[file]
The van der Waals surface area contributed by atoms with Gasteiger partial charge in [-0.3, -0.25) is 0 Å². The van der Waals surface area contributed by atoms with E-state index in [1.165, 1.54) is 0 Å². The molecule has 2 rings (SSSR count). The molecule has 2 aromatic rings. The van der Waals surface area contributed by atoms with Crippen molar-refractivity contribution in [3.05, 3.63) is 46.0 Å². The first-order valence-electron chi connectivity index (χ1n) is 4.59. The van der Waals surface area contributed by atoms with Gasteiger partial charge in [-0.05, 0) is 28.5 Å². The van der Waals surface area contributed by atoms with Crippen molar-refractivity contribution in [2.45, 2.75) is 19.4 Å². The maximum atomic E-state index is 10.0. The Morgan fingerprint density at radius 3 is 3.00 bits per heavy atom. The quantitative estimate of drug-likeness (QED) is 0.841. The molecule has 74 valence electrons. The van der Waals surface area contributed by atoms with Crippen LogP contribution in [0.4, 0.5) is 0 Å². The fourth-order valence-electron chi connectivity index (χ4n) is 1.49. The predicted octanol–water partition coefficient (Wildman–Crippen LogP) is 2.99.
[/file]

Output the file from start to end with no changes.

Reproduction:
The van der Waals surface area contributed by atoms with Gasteiger partial charge in [-0.3, -0.25) is 0 Å². The van der Waals surface area contributed by atoms with E-state index in [1.165, 1.54) is 0 Å². The molecule has 2 rings (SSSR count). The molecule has 2 aromatic rings. The van der Waals surface area contributed by atoms with Crippen molar-refractivity contribution in [3.05, 3.63) is 46.0 Å². The first-order valence-electron chi connectivity index (χ1n) is 4.59. The van der Waals surface area contributed by atoms with Gasteiger partial charge in [-0.05, 0) is 28.5 Å². The van der Waals surface area contributed by atoms with Crippen molar-refractivity contribution in [2.45, 2.75) is 19.4 Å². The maximum atomic E-state index is 10.0. The Morgan fingerprint density at radius 3 is 3.00 bits per heavy atom. The quantitative estimate of drug-likeness (QED) is 0.841. The molecule has 74 valence electrons. The van der Waals surface area contributed by atoms with Crippen LogP contribution in [0.4, 0.5) is 0 Å². The fourth-order valence-electron chi connectivity index (χ4n) is 1.49. The predicted octanol–water partition coefficient (Wildman–Crippen LogP) is 2.99.